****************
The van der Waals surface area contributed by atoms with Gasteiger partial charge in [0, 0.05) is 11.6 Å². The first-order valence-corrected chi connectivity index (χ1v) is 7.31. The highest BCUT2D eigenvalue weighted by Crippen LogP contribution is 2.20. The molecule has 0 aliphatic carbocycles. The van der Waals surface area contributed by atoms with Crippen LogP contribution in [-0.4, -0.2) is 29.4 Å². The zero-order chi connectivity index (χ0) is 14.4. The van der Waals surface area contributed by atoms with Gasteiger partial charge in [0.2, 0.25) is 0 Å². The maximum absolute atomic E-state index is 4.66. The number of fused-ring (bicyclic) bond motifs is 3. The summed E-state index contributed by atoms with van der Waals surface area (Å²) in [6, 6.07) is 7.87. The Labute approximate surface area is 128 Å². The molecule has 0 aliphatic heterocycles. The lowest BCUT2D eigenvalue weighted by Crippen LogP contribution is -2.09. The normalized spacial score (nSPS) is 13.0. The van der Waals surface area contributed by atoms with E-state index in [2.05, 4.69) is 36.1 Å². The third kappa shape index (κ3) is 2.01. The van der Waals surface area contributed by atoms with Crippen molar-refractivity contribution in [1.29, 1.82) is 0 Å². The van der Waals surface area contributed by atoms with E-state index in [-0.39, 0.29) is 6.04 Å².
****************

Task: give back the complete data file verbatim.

The van der Waals surface area contributed by atoms with Gasteiger partial charge in [0, 0.05) is 11.6 Å². The first-order valence-corrected chi connectivity index (χ1v) is 7.31. The highest BCUT2D eigenvalue weighted by Crippen LogP contribution is 2.20. The molecule has 0 aliphatic carbocycles. The van der Waals surface area contributed by atoms with Crippen LogP contribution in [-0.4, -0.2) is 29.4 Å². The zero-order chi connectivity index (χ0) is 14.4. The van der Waals surface area contributed by atoms with Gasteiger partial charge in [0.2, 0.25) is 0 Å². The maximum absolute atomic E-state index is 4.66. The number of fused-ring (bicyclic) bond motifs is 3. The summed E-state index contributed by atoms with van der Waals surface area (Å²) in [6, 6.07) is 7.87. The Labute approximate surface area is 128 Å². The molecule has 0 aliphatic heterocycles. The lowest BCUT2D eigenvalue weighted by Crippen LogP contribution is -2.09. The normalized spacial score (nSPS) is 13.0. The van der Waals surface area contributed by atoms with E-state index in [2.05, 4.69) is 36.1 Å². The third kappa shape index (κ3) is 2.01. The van der Waals surface area contributed by atoms with Crippen molar-refractivity contribution in [1.29, 1.82) is 0 Å². The van der Waals surface area contributed by atoms with E-state index in [-0.39, 0.29) is 6.04 Å².